Using Probability to Build Greater Predictability

Our sales team tracks a few key metrics each quarter: contractually recurring revenue from new clients, annual contract value, and overall sales velocity, which is the number of net new customers. Beyond those metrics, we’re very focused on pipeline quality.

As we look at potential deals, we assign each opportunity stage a set probability: 20% that a deal would qualify, 30% it would make it through needs analysis, and so on. We use that weighted analysis to understand pipeline health.

As mentioned, we allow the account executive to adjust the percentage likelihood that a deal will close—but that’s the only thing they can adjust. Giving your AEs too many places to make adjustments results in a diluted version of the pipeline that causes other issues. If you think you’ll miss your Q3 number, you might ask the SDR or BDR organization to build more pipeline fast. Aggressively trying to find and close pipeline in-quarter will cause further problems, like your reps discounting heavily and lowering your ASP.

Building a Layered Quarterly Forecast

Sales forecasting methodologies vary, but at Plaid we look at the forecast from three perspectives. The first is what I call the unknown or unseen pipeline, which includes inbound sales that will likely close in-quarter. This is high-velocity and mostly early-stage startups. For this segment we use historical quarterly data to project forward to the baseline revenue we expect.

For our remaining startup and mid-market business, we have known pipeline entering each quarter, with deal volume large enough that we can use a probability analysis to make our prediction. We know that for X amount of pipeline, we have Y percentage likelihood of closing, which will net us Z amount of revenue.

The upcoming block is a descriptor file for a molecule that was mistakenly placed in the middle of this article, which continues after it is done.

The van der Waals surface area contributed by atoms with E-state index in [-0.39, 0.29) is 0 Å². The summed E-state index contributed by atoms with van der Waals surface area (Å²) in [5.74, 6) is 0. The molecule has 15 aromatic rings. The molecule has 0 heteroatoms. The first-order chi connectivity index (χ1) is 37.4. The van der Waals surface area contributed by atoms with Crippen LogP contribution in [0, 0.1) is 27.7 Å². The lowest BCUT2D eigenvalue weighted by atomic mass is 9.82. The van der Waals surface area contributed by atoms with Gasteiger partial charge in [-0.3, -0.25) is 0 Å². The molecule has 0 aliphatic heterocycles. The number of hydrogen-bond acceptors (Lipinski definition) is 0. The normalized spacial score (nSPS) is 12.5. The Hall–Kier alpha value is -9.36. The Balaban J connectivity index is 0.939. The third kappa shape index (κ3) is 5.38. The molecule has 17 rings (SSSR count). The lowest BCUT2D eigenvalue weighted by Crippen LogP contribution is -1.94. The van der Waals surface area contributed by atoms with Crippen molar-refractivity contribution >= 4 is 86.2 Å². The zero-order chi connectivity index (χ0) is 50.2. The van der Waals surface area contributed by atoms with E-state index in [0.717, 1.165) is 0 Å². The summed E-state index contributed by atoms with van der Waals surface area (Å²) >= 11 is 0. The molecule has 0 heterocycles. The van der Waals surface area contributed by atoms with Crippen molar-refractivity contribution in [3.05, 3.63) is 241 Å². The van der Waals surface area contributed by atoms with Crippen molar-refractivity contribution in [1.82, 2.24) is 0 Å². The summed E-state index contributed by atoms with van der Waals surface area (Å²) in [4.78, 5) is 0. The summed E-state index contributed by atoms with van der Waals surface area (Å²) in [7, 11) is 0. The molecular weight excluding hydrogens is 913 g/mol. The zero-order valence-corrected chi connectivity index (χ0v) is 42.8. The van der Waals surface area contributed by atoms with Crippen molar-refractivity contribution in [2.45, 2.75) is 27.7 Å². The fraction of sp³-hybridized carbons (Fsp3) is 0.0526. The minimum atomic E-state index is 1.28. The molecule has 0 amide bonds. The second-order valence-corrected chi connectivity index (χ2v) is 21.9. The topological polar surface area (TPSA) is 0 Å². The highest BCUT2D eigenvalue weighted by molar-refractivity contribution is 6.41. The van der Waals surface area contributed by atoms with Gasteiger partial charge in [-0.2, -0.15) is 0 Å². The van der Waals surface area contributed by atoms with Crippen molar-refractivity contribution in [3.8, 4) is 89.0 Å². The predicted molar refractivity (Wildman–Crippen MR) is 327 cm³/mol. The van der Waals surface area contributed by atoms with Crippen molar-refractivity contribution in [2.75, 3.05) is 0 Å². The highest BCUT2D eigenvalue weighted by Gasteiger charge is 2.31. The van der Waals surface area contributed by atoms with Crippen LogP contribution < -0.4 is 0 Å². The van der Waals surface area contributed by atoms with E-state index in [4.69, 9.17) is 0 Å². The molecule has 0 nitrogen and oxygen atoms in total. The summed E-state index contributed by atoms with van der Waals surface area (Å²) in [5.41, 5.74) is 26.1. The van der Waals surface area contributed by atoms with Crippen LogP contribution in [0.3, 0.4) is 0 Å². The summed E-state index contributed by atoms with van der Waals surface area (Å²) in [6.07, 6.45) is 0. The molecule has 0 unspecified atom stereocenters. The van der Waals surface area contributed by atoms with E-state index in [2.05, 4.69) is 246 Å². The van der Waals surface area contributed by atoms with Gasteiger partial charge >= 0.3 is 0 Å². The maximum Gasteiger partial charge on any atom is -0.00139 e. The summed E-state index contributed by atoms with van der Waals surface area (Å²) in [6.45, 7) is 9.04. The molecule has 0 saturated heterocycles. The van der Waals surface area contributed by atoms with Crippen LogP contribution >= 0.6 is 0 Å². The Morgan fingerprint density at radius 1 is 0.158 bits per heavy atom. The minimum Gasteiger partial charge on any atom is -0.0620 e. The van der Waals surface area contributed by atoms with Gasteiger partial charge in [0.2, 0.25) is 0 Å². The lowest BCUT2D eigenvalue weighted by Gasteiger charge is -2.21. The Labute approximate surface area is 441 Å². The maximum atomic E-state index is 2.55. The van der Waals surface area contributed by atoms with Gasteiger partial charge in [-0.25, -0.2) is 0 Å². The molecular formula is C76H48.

For our enterprise business we actually don’t do any probability analysis. Instead we look at these deals as binary: you either win that quarter or you don’t. We essentially forecast per deal.

How COVID Has Changed Our Forecasting Process

Our forecast methodology was consistent and accurate prior to COVID, but when the pandemic hit we re-qualified nearly every deal. Given that every business must take a hard look at needs versus wants in times of crisis, we cut prospects from our pipeline who considered our product a want, not a need.

Our reps let those prospects know we wanted to respect their time and would re-engage when their business was in a better position. We’ll continue to educate those prospects so that when they’re ready to make a decision, we're in a position to help.

Winnowing out the wants gave us the time and latitude to focus on the top prospects in our pipeline, those that truly saw our solution as a need.

Sales Excellence and Predictability

Getting that sales forecast right matters to the health of the whole business, but it’s really, really hard. To forecast well, your sales org needs to excel at the fundamentals: understanding your customers, qualifying their needs, and prescribing the right solutions. Combine that with a coherent, consistent, and accurate approach to quantifying your pipeline, and you’ll build predictable revenue and a healthy business.

Interested in more insights from revenue leaders? Check out The Forecast video series here!